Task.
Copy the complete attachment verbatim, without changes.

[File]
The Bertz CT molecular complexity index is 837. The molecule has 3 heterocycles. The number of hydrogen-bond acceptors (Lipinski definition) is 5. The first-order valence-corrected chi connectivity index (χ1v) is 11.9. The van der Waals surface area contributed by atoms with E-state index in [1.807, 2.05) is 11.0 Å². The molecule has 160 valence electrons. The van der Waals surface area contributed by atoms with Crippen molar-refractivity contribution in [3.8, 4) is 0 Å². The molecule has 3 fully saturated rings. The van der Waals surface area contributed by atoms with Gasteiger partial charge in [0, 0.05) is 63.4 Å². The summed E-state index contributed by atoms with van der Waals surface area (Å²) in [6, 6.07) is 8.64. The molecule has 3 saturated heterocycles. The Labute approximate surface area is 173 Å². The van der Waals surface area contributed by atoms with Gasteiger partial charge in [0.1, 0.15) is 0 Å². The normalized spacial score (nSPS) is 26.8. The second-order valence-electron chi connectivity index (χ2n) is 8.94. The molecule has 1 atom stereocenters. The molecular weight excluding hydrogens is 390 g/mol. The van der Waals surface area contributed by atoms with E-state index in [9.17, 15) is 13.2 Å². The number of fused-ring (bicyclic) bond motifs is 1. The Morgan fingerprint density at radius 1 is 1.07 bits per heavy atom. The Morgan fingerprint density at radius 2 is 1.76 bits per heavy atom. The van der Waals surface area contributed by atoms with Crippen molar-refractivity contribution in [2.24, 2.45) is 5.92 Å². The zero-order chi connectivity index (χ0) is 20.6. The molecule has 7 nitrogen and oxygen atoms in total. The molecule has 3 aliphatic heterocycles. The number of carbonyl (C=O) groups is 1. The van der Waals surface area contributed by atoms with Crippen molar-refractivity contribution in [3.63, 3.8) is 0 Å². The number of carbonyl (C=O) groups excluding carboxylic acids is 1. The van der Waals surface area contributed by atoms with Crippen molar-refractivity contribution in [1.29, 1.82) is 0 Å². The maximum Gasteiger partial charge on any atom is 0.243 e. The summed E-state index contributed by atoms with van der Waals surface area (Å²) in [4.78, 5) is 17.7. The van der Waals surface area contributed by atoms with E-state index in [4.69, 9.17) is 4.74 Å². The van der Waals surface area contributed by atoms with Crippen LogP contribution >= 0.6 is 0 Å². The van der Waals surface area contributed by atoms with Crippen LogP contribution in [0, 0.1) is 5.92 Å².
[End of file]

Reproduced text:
The Bertz CT molecular complexity index is 837. The molecule has 3 heterocycles. The number of hydrogen-bond acceptors (Lipinski definition) is 5. The first-order valence-corrected chi connectivity index (χ1v) is 11.9. The van der Waals surface area contributed by atoms with E-state index in [1.807, 2.05) is 11.0 Å². The molecule has 160 valence electrons. The van der Waals surface area contributed by atoms with Crippen molar-refractivity contribution in [3.8, 4) is 0 Å². The molecule has 3 fully saturated rings. The van der Waals surface area contributed by atoms with Gasteiger partial charge in [0, 0.05) is 63.4 Å². The summed E-state index contributed by atoms with van der Waals surface area (Å²) in [6, 6.07) is 8.64. The molecule has 3 saturated heterocycles. The Labute approximate surface area is 173 Å². The van der Waals surface area contributed by atoms with Gasteiger partial charge in [0.1, 0.15) is 0 Å². The normalized spacial score (nSPS) is 26.8. The second-order valence-electron chi connectivity index (χ2n) is 8.94. The molecule has 1 atom stereocenters. The molecular weight excluding hydrogens is 390 g/mol. The van der Waals surface area contributed by atoms with E-state index in [9.17, 15) is 13.2 Å². The number of fused-ring (bicyclic) bond motifs is 1. The Morgan fingerprint density at radius 1 is 1.07 bits per heavy atom. The Morgan fingerprint density at radius 2 is 1.76 bits per heavy atom. The van der Waals surface area contributed by atoms with Crippen molar-refractivity contribution in [2.24, 2.45) is 5.92 Å². The zero-order chi connectivity index (χ0) is 20.6. The molecule has 7 nitrogen and oxygen atoms in total. The molecule has 3 aliphatic heterocycles. The number of carbonyl (C=O) groups is 1. The van der Waals surface area contributed by atoms with Crippen molar-refractivity contribution in [3.63, 3.8) is 0 Å². The number of carbonyl (C=O) groups excluding carboxylic acids is 1. The van der Waals surface area contributed by atoms with Crippen molar-refractivity contribution in [1.29, 1.82) is 0 Å². The maximum Gasteiger partial charge on any atom is 0.243 e. The summed E-state index contributed by atoms with van der Waals surface area (Å²) in [4.78, 5) is 17.7. The van der Waals surface area contributed by atoms with E-state index in [4.69, 9.17) is 4.74 Å². The van der Waals surface area contributed by atoms with Crippen LogP contribution >= 0.6 is 0 Å². The van der Waals surface area contributed by atoms with Crippen LogP contribution in [0, 0.1) is 5.92 Å².